April 17, 2007
(Originally published in Canada’s National Post)
Since its creation in 1944, the World Bank has become the world’s leading architect of Third World corruption. In the Third World countries themselves, the World Bank has created hundreds of state-owned enterprises and then lavished them with money, requiring their officials to subject themselves neither to public oversight nor the bank’s own scrutiny. Among the Western suppliers to these corrupt state corporations, the bank awarded billions of dollars in contracts, again without public oversight or bank scrutiny, let alone market discipline. The result, understandably, has been corruption – and cover-ups – on an unprecedented scale, over the course of six decades.
How odd, then, that the World Bank’s president of less than two years, Paul Wolfowitz, should now face a chorus of outrage from the World Bank’s staff organization, which has seen ‚Äì and overseen ‚Äì this corruption during the tenure of his predecessors with hardly a peep. Why did the staff not go public over earlier ethical lapses? And why is this staff now so hell-bent on seeing to Mr. Wolfowitz’s ouster?
In truth, many would consider Mr. Wolfowitz’s behaviour to have been exemplary. Before he became president in 2005, he disclosed that he was romantically involved with a bank employee, Shaha Riza, who held the post of acting manager for external affairs in its Middle East department. Although she worked four levels down the World Bank hierarchy, and although she did not want to leave her post, the World Bank’s ethics committee decided she must, to avoid a potential conflict of interest. It instructed Mr. Wolfowitz to see to her employment elsewhere, which he did, albeit with some discomfort. Now he is being accused of breaching ethical standards because he landed her a well-paying job in the U.S. State Department.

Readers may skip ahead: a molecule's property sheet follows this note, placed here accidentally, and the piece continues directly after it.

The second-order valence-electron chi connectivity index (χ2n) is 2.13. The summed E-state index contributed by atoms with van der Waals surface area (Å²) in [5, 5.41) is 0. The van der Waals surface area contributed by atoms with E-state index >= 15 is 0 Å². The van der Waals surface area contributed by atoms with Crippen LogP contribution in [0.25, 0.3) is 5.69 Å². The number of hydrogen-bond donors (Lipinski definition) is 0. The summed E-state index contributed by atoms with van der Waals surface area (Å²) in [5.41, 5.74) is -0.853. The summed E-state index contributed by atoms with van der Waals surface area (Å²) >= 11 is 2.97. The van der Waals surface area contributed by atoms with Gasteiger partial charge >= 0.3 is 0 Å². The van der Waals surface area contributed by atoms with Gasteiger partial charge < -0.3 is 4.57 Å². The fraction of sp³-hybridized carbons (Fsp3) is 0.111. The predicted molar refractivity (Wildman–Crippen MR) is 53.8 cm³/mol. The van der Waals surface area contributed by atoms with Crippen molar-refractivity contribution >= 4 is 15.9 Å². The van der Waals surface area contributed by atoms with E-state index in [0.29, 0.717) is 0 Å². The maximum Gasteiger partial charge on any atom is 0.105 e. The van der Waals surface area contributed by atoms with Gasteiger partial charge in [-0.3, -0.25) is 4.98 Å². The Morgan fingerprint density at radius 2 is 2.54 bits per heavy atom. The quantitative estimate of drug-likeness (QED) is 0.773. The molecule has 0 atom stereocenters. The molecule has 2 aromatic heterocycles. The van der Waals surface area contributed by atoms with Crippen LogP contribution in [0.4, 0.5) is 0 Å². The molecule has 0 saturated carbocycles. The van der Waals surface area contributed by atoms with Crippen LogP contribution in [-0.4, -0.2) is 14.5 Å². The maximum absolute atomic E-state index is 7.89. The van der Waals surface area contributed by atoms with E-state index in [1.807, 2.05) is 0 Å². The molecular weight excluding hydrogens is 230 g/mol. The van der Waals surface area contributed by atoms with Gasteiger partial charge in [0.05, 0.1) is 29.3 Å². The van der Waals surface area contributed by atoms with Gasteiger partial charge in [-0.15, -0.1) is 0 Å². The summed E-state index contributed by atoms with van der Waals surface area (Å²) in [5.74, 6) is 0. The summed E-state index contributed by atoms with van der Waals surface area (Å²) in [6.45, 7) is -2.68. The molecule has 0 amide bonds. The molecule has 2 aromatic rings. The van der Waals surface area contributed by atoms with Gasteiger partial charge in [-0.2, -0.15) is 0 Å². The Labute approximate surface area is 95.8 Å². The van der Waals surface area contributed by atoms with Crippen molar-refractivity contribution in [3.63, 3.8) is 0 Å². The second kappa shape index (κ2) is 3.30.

The real wonder is that it took so long for the World Bank staff to attack Mr. Wolfowitz. He is altogether unlike any of his predecessors, in that he takes corruption seriously. Last year, he cut off funds to Chad because the government had breached its agreement with the World Bank by changing a law that diverted oil profits away from social programs designed for the poor. He delayed loans to projects in Kenya out of concern that the government was not serious about tackling corruption, and is conducting a “forensic exercise” on the delayed projects before releasing the funds. He stopped funding to the Congo, despite an IMF decision that the country deserved debt relief, because of its financial irregularities. In India, in Bangladesh, in Uzbekistan, in Yemen and in Argentina, Mr. Wolfowitz is sending an undeniable message: Clean up your act or forfeit development assistance.